B Voltage and Current, why?

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jbriggs444

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That's an understandable mechanism for Dissipation of Power in a resistive conductor. However, the 'slope ' equivalent for along a low resistance supply wire is more or less horizontal / zero. That doesn't take care of Power Transfer to a resistive load.
Yes, you are absolutely correct. The two analogies address different aspects of the situation.
 

sophiecentaur

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Yes, you are absolutely correct. The two analogies address different aspects of the situation.
A great example of a PF discussion where people take sides at the drop of a hat. :wink: (Mea culpa too)
Interestingly, if we consider two series resistors, one of them could be regarded as 'supplying Power' to the second in the chain. Dissipation in the supply Resistor can be modelled by KE to Thermal transfer and the transfer of Power through a resistor is a matter of Force times Distance (=Work).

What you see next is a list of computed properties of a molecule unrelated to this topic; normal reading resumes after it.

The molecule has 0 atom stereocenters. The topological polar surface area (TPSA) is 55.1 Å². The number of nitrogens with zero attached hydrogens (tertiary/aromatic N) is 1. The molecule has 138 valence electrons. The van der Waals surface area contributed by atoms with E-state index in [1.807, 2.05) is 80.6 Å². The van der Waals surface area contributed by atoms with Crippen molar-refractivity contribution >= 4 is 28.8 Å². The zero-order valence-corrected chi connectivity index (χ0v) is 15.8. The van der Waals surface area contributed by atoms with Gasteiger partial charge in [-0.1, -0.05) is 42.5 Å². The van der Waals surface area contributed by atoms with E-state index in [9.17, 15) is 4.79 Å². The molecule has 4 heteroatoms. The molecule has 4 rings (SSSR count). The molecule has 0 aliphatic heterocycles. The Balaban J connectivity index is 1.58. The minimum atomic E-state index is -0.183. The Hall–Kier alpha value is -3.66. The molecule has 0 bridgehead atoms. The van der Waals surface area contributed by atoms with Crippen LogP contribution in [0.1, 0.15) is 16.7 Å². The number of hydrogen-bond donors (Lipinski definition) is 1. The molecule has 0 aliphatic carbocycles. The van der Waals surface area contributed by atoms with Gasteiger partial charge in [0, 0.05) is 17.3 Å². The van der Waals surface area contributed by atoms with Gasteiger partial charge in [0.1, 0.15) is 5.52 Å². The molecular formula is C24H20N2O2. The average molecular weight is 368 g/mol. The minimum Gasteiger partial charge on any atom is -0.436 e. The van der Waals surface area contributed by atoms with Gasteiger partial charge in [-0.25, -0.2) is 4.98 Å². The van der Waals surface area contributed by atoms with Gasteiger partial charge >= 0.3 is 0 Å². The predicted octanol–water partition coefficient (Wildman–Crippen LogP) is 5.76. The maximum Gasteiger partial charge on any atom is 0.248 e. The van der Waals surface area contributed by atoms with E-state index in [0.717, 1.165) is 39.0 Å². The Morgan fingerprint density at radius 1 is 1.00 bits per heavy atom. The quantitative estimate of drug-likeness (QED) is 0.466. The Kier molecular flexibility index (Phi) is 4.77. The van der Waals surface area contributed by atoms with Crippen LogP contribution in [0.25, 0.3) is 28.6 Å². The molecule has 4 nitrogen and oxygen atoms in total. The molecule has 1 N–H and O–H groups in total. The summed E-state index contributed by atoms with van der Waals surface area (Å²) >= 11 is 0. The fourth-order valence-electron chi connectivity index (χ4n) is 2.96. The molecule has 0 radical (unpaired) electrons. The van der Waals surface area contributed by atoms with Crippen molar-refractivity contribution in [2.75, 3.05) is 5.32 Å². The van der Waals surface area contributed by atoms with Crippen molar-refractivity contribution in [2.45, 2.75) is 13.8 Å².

I will leave it to the objectors to my idea to square it with the OP, if he/she is further confused by all this.
 
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In a circuit with a set resistance, let's say 1 ohm, the current flowing through the circuit is the same as the supply voltage.
It's numerically the same because of the units chosen. Current and voltage can never be the same because they are different quantities.
Treating the earth as an inertial frame in General Physics examples is a "misconception".
But it's not a model. It's a simplification. Nobody is fooled into thinking that, by ignoring gravity, it doesn't exist.
 

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